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  • (In)Flexible Citizenship:An Autoethnography of an Iranian New Zealander
  • Mediya Rangi (bio)

In an attempt to seek better life conditions my family migrated to Aotearoa, the Land of the Long White Cloud, some fifteen years ago. The simplicity of this sentence does not even begin to capture the decade-long arduous and Kafkaesque trials we experienced before obtaining citizenship in New Zealand (NZ). When migrating to a developed democratic "first-world" country one does not expect to be subjected to measures that continue to reduce one's sense of humanity and social belonging. By way of an autoethnography, I connect Aihwa Ong's concepts of "technologies of government" as creators and regulators of a particular order, with my family's experiences as Iranian migrants, in order to introduce a new layer to the investigation of Asian diasporas and the measures of control they are often subjected to by state ideologies. By considering Iranian migrant stories, we can deterritorialize the racist categories forged by dominant forces that aim to control populations into a manageable and profitable market labor force. We need to consistently reframe our understanding of "Asian" toward a more inclusive, heterogeneous, and fragmented framework that allows the space for more diverse voices to be heard.

Analyzing the implications of such processes of control on my family's sense of belonging, quality of life, and future prospects requires a powerful framework that allows for a radical critique of the neoliberal ideology at work. Ong's significant work on key concepts of transnationalism, diasporas, and "flexible citizenship" has no doubt shaped our understandings of the complexities of today's increasingly complicated movements in a post-globalized world (1999, 2003, 2006). In Buddha Is Hiding (2003), Ong's interrogations of the processes through which dominant ideologies shape and reproduce particular values, such as self-reliance, individualism, and [End Page 227] freedom, assist me in understanding the ways in which neoliberal capitalist states operate to root power in shifting environments. Ong examines "citizenship [as] a cultural process of 'subjectification,' in the Foucauldian sense of self-making and being-made by power relations that produce consent through schemes of surveillance, discipline and control, and administration" (1996, 737). More specifically, on both the micro and macro levels, welfare states enforce a dependency complex upon marginalized groups, and subsequently accuse them of inferiority and weakness due to the very same condition that has been deliberately imposed on them (Ong 1996).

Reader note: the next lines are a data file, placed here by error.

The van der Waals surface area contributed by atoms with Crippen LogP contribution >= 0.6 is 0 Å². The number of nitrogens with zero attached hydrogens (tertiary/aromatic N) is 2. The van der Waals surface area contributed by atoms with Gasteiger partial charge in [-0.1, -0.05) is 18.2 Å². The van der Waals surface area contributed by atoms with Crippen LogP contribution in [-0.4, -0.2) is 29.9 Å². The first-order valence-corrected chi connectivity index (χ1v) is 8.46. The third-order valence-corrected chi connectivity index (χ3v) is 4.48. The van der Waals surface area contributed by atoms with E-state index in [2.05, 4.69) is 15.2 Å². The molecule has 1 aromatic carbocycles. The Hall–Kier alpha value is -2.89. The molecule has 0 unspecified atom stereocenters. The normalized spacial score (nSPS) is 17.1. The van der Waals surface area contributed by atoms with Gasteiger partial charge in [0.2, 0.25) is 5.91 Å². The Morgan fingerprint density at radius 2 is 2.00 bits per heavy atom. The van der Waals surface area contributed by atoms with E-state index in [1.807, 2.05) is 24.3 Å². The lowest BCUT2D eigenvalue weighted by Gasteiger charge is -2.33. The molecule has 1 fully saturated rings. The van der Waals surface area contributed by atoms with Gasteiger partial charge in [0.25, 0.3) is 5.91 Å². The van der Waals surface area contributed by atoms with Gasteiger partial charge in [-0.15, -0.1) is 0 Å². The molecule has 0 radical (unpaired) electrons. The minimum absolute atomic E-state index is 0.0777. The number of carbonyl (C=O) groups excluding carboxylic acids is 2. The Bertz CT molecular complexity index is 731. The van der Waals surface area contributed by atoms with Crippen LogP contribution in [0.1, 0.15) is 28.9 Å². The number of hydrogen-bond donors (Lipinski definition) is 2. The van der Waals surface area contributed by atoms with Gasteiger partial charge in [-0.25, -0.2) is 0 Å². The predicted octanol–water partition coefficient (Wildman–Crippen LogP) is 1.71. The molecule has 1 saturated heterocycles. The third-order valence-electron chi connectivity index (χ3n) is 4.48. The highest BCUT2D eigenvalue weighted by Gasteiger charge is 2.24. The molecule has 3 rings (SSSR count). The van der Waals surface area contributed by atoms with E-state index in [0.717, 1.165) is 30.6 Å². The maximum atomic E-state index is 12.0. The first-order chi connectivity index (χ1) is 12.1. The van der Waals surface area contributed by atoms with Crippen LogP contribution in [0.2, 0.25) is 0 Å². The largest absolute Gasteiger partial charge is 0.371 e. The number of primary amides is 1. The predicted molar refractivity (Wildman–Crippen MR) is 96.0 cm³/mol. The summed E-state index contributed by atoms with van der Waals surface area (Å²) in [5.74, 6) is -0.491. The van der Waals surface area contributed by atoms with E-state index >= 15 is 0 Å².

For over twenty-four years, my parents sought opportunities to leave Iran before finally arriving in NZ. A deputy principal and a military helicopter pilot, each with twenty-seven years of experience, did not qualify for skilled migration to NZ. As a result, we remained on temporary visas with limited rights for several years while our multiple applications for Permanent Residency (PR) were denied. The final appeal court gave us fifty-six days to pack five years' worth of life and return to "where we had come from." However, as a minority migrant, you must either know or learn the art of hustle rather quickly. Ong's work on American Cambodians' "continuous struggle to survive low-wage economy in which they cannot depend on earnings alone" demonstrates the need for minorities to "develop complex strategies for manipulating and evading rules" and "pooling" resources, to secure both economic and civic independence (1996, 743, 744). Similarly, my father refused to accept "no," mainly because they had given up everything they had in this gamble and had nothing to return to.

Through unorthodox means, we managed to get our story heard for the hundredth time in five years, and thanks to the humanity of a single individual who decided to believe us, we finally obtained our PR. During the next five-year interim period waiting for citizenship status, we remained bound to NZ. The Iranian passport did not hold enough credibility for traveling, not even a transit visa from Australia. We also could not travel to Iran; given the unstable regional circumstances, NZ could refuse us entry back in the country, unless we had citizenship rights. We were studying and/or working, creating a new life. Even a reunion with the homeland and the family we had left...


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pp. 227-231
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